Tracing the Reach of An Interdisciplinary Antarctic Study

A study published in 2018 in the journal Science Advances, has had far-reaching influence in the fields of oceanology and glaciology. The findings are the first to provide evidence that there is currently an ongoing positive feedback loop between the Southern Ocean and the Antarctic Ice Sheet. The research has been cited more than 20 times across a variety of fields and received significant media attention. 

The article originated from a chapter of the lead author Alessandro Silvano’s PhD dissertation, which sought to document that the Totten Glacier in Antarctica was melting rapidly. The data collected for Silvano’s dissertation was the first collected in front of this glacier in Antarctica. In addition to identifying the melting of the Totten Glacier, Silvano discovered the feedback loop between the ocean and Antarctic Ice Sheet occurring in this region. 

Image of the Totten Glacier in Antarctica (Source: NASA )

Silvano explained to GlacierHub, the temperature of the ocean is above freezing, as saltwater freezes at a temperature below 0° C. As the Totten Glacier flows into the ocean, the temperature of the water causes the ice to melt from below, injecting freshwater into the Southern Ocean. The freshwater remains at the ocean’s surface, preventing deep convection and the formation of dense shelf water and Antarctic bottom water. This freshwater isolates the bottom layer of warm water that reaches the continental shelf and keeps it from interacting with the atmosphere. Therefore, the water retains its heat, which contributes to further melting. Preventing the formation of dense shelf water and Antarctic bottom water alters ocean circulation patterns with far-reaching effects. 

Map showing the loss of surface height of glaciers in East Antarctica (Source: NASA Earth Observatory/Joshua Stevens)

Silvano’s article received significant press coverage at the time of publication, gaining media attention in both The Guardian and The Washington Post. According to Silvano, there is a growing focus on the interactions between oceanology and glaciology. His article sought to bridge the gap between the two fields. 

The research also inspired and supported other, similar studies. Since the publication of his article in April 2018, Silvano says there have been papers published that have tried to represent the feedback loop between the Southern Ocean and the Antarctic Ice Sheet using simulations. He said other researchers are organizing new campaigns to reach other parts of Antarctica to see whether similar interactions are occurring in other areas of the continent.

His study has had quite the impact on the oceanology and glaciology fields, having been cited in 22 articles, by researchers around the world. One such researcher is David Porter, whose study  was published in June 2019. The study employed autonomous profilers to collect data from the bottom to the surface of the ocean in the Ross Sea, Antarctica. Porter’s team found that the surface of the ocean continued to freshen after all the sea ice had melted. This freshening seemed to be the result of ice melt occurring in the nearby Amundsen Sea. These findings show a similar feedback between the ocean and sea ice to that discovered by Silvano’s team. As Porter put it to GlacierHub, the Silvano paper “shows that the feature we see in the Ross Sea is not unique to this region and likely somewhere, changes are happening all around the Antarctic coastline.”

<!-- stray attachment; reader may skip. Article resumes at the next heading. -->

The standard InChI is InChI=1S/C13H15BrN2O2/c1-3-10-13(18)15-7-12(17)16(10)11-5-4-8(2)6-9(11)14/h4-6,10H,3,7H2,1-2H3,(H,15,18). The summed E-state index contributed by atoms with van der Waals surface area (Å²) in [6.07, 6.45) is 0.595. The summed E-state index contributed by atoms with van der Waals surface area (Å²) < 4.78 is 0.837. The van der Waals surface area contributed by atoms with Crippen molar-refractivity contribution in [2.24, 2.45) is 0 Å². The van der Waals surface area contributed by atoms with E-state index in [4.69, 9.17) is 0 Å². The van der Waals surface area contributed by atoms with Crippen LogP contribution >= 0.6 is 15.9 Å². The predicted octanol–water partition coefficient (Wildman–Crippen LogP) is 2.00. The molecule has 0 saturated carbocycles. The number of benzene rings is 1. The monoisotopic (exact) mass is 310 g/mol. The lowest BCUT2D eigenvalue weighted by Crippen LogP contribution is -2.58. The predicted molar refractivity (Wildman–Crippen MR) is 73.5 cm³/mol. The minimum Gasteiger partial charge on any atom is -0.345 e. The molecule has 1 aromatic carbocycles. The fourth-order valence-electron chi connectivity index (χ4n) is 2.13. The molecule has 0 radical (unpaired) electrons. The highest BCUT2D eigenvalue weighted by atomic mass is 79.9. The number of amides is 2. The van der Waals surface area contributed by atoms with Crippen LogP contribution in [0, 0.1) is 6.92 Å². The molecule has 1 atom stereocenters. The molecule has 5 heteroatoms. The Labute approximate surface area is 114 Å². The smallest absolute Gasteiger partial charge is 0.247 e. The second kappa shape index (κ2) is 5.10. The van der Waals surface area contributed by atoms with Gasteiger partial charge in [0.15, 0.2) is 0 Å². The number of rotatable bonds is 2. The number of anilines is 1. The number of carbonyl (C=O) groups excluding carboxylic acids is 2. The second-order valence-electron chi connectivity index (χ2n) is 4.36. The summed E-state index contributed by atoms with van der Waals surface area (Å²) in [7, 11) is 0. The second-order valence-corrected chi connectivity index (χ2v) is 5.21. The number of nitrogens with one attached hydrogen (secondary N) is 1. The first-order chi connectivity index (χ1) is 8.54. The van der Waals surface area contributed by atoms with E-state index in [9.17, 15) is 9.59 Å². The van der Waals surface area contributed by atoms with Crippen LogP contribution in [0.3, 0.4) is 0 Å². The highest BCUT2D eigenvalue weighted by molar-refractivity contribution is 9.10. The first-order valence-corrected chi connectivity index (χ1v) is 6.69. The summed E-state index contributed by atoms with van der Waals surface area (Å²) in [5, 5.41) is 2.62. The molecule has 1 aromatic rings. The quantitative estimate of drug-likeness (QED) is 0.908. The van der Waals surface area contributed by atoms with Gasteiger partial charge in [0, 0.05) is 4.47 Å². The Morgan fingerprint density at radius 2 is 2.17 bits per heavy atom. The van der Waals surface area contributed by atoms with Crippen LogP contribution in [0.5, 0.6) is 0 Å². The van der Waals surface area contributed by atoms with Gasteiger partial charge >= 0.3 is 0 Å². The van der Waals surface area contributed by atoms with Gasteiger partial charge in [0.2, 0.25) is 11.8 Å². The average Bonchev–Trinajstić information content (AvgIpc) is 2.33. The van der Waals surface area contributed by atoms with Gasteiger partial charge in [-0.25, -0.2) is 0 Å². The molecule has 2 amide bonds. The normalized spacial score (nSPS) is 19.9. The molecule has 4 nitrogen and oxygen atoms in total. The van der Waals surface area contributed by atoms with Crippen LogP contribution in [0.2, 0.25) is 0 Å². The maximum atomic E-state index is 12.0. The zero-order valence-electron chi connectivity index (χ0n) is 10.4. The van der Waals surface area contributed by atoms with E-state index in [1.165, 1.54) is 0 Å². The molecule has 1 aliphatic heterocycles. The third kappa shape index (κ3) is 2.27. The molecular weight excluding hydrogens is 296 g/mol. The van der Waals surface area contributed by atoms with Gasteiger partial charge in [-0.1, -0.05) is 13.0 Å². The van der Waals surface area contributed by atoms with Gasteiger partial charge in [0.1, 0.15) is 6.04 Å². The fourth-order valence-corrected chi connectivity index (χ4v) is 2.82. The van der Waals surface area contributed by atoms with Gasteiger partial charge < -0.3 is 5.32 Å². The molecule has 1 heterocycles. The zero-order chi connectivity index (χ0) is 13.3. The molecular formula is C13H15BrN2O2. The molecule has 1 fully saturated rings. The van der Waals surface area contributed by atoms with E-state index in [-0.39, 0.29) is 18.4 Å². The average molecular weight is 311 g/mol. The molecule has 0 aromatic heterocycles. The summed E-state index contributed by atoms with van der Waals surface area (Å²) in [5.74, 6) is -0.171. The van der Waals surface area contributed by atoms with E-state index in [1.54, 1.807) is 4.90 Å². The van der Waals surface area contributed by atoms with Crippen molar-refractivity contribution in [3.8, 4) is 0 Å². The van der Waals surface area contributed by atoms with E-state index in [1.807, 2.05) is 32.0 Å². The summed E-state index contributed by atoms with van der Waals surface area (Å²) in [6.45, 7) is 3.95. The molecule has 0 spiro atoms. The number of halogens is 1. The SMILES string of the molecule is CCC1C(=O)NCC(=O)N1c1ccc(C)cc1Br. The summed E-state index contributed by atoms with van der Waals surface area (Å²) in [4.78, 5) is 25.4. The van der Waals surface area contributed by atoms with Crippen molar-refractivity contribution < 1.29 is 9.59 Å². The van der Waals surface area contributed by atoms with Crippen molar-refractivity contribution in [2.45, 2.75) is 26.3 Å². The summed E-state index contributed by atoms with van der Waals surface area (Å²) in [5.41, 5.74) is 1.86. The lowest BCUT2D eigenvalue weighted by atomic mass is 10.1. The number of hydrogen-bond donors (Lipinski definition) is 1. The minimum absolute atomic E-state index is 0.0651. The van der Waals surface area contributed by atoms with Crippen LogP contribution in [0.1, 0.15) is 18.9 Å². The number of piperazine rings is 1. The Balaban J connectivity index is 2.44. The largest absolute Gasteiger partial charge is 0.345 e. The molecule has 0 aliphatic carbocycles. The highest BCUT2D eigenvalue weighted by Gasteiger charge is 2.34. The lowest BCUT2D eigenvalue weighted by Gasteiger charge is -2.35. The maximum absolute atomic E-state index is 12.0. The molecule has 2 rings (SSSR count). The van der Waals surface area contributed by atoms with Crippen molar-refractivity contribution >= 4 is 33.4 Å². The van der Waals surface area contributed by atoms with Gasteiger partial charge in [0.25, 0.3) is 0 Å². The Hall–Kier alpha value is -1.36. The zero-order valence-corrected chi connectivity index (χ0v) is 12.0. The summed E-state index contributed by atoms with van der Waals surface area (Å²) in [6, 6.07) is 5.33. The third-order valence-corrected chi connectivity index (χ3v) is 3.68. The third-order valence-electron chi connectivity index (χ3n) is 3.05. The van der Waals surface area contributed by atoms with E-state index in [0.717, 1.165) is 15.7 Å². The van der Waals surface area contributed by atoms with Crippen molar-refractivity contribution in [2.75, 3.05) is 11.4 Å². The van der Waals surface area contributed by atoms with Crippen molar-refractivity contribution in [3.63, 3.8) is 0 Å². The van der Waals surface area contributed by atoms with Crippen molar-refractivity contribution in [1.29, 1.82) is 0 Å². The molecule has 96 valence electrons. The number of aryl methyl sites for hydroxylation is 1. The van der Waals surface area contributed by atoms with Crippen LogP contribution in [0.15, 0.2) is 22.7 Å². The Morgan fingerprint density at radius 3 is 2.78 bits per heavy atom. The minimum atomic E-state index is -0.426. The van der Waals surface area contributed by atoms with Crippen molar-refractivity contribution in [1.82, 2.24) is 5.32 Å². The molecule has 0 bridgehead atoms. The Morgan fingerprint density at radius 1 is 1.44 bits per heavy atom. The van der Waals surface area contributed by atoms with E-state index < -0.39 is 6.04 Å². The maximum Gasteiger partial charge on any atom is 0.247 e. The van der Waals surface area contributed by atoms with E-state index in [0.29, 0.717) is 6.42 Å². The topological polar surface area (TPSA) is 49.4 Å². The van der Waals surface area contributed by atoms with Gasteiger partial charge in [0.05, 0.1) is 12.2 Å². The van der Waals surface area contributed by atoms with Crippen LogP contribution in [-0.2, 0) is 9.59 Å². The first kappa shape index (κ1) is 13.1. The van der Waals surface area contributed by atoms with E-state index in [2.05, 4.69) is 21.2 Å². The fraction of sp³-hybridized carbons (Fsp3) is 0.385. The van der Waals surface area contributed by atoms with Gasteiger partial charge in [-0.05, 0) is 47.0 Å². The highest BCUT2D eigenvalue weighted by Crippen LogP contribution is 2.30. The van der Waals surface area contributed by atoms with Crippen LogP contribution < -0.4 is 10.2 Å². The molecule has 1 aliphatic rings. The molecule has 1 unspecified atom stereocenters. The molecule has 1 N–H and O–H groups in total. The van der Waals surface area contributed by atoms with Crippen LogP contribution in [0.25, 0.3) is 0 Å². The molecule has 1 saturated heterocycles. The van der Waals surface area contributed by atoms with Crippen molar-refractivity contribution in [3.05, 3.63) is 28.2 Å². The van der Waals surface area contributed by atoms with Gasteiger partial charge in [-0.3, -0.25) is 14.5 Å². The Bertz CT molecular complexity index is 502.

Photo of Porter’s team in Antarctica (Source: David Porter)

Porter also concluded that the buildup of heat that occurs in the surface waters around Antarctica in summer is needed for the stability of ice shelves. This area of research might seem geographically specific, but it has wide-ranging implications for Earth’s ocean and atmospheric systems. Porter detailed the significance of his work to GlacierHub, “Much of the action in the Southern Ocean happens below the sea surface and therefore is invisible to satellite sensors.” He said using the autonomous profiling floats allows for more detailed measurements of ocean water parameters, which provide researchers with a better understanding of the interactions among the ice, ocean and atmosphere. 

Porter’s team deploying Autonomous Micro Observer A1-XB profilers (Source: David Porter)

Silvano’s findings are “quite significant,” according to Porter, who was “surprised at the magnitude of the impact that ice shelf melt can have on convection processes in these regions, which is a significant part of the global ocean thermohaline circulation.” The thermohaline circulation describes the deep-water currents that power the global conveyor belt. The global system of currents that comprise the global conveyor belt help drive the ocean nutrient and carbon dioxide cycles. These cycles support the growth of algae and seaweed, which comprise the base of the world’s food chain. Any disruption to this system is likely to have global consequences. 

Image taken by Porter’s team off the coast of Antarctica (Source: David Porter)

Porter also noted that the Silvano study emphasized the need to continue to record observations and study these processes occurring in Antarctica. He believes his and Silvano’s studies highlight the urgency of Earth’s changing climate. “It seems to me that each new observation of Antarctic ice and the Southern Ocean reveals just how quickly it’s changing, improving our understanding about how change there affects other components of the climate system, having global consequences for society and the natural world.”

Read More on GlacierHub:

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